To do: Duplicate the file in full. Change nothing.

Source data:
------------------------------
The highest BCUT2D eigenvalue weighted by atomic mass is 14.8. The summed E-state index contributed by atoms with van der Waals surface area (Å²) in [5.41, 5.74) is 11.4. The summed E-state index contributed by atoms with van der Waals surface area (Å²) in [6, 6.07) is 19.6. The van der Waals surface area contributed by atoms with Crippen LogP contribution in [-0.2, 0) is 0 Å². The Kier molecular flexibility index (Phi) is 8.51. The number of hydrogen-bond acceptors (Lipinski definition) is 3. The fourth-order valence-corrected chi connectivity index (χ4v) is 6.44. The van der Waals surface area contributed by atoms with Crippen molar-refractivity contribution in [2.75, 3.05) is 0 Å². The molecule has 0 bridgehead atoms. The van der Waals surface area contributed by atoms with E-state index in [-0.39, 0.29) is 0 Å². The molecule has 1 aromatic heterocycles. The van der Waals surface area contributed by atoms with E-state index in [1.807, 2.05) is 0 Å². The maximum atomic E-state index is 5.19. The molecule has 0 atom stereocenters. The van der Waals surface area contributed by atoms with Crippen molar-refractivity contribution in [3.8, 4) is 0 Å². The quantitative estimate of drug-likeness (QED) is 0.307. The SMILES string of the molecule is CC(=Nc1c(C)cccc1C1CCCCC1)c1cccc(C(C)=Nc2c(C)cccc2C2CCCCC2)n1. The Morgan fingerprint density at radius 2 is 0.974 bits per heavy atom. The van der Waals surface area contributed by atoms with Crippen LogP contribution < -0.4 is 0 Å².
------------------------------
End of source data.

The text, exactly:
The highest BCUT2D eigenvalue weighted by atomic mass is 14.8. The summed E-state index contributed by atoms with van der Waals surface area (Å²) in [5.41, 5.74) is 11.4. The summed E-state index contributed by atoms with van der Waals surface area (Å²) in [6, 6.07) is 19.6. The van der Waals surface area contributed by atoms with Crippen LogP contribution in [-0.2, 0) is 0 Å². The Kier molecular flexibility index (Phi) is 8.51. The number of hydrogen-bond acceptors (Lipinski definition) is 3. The fourth-order valence-corrected chi connectivity index (χ4v) is 6.44. The van der Waals surface area contributed by atoms with Crippen molar-refractivity contribution in [2.75, 3.05) is 0 Å². The molecule has 0 bridgehead atoms. The van der Waals surface area contributed by atoms with E-state index in [-0.39, 0.29) is 0 Å². The molecule has 1 aromatic heterocycles. The van der Waals surface area contributed by atoms with E-state index in [1.807, 2.05) is 0 Å². The maximum atomic E-state index is 5.19. The molecule has 0 atom stereocenters. The van der Waals surface area contributed by atoms with Crippen molar-refractivity contribution in [3.8, 4) is 0 Å². The quantitative estimate of drug-likeness (QED) is 0.307. The SMILES string of the molecule is CC(=Nc1c(C)cccc1C1CCCCC1)c1cccc(C(C)=Nc2c(C)cccc2C2CCCCC2)n1. The Morgan fingerprint density at radius 2 is 0.974 bits per heavy atom. The van der Waals surface area contributed by atoms with Crippen LogP contribution < -0.4 is 0 Å².